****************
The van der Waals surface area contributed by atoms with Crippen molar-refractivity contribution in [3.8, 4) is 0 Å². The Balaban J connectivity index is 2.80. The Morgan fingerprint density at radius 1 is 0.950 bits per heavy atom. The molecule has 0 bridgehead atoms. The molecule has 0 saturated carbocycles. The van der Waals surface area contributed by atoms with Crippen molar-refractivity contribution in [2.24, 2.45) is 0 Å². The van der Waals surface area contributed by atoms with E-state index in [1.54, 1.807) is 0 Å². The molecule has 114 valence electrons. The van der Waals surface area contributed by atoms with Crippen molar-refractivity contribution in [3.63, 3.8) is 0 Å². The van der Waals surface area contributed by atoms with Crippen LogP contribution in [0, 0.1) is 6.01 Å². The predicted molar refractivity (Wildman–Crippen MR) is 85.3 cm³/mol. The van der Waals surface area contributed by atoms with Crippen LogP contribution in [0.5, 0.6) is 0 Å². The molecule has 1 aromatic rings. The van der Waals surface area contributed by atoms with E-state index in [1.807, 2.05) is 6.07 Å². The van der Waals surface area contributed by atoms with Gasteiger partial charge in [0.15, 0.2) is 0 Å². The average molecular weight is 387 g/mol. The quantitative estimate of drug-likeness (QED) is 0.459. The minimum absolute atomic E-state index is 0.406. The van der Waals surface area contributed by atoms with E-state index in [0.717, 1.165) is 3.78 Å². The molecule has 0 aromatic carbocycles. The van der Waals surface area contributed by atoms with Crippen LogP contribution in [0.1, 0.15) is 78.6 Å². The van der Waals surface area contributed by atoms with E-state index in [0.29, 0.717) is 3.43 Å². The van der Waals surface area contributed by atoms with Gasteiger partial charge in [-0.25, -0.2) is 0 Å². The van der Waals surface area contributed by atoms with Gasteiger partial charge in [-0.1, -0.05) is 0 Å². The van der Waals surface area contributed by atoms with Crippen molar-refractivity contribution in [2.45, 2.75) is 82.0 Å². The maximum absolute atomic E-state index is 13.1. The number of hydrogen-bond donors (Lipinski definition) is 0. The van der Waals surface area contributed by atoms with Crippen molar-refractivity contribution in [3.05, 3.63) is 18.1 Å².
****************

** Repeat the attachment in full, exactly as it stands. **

The van der Waals surface area contributed by atoms with Crippen molar-refractivity contribution in [3.8, 4) is 0 Å². The Balaban J connectivity index is 2.80. The Morgan fingerprint density at radius 1 is 0.950 bits per heavy atom. The molecule has 0 bridgehead atoms. The molecule has 0 saturated carbocycles. The van der Waals surface area contributed by atoms with Crippen molar-refractivity contribution in [2.24, 2.45) is 0 Å². The van der Waals surface area contributed by atoms with E-state index in [1.54, 1.807) is 0 Å². The molecule has 114 valence electrons. The van der Waals surface area contributed by atoms with Crippen molar-refractivity contribution in [3.63, 3.8) is 0 Å². The van der Waals surface area contributed by atoms with Crippen LogP contribution in [0, 0.1) is 6.01 Å². The predicted molar refractivity (Wildman–Crippen MR) is 85.3 cm³/mol. The van der Waals surface area contributed by atoms with Crippen LogP contribution in [0.5, 0.6) is 0 Å². The molecule has 1 aromatic rings. The van der Waals surface area contributed by atoms with E-state index in [1.807, 2.05) is 6.07 Å². The van der Waals surface area contributed by atoms with Gasteiger partial charge in [0.15, 0.2) is 0 Å². The average molecular weight is 387 g/mol. The quantitative estimate of drug-likeness (QED) is 0.459. The minimum absolute atomic E-state index is 0.406. The van der Waals surface area contributed by atoms with E-state index in [0.717, 1.165) is 3.78 Å². The molecule has 0 aromatic carbocycles. The van der Waals surface area contributed by atoms with Crippen LogP contribution in [0.1, 0.15) is 78.6 Å². The van der Waals surface area contributed by atoms with E-state index in [0.29, 0.717) is 3.43 Å². The van der Waals surface area contributed by atoms with Gasteiger partial charge in [-0.25, -0.2) is 0 Å². The van der Waals surface area contributed by atoms with Gasteiger partial charge in [-0.1, -0.05) is 0 Å². The van der Waals surface area contributed by atoms with Crippen molar-refractivity contribution in [2.45, 2.75) is 82.0 Å². The maximum absolute atomic E-state index is 13.1. The number of hydrogen-bond donors (Lipinski definition) is 0. The van der Waals surface area contributed by atoms with Crippen molar-refractivity contribution in [3.05, 3.63) is 18.1 Å².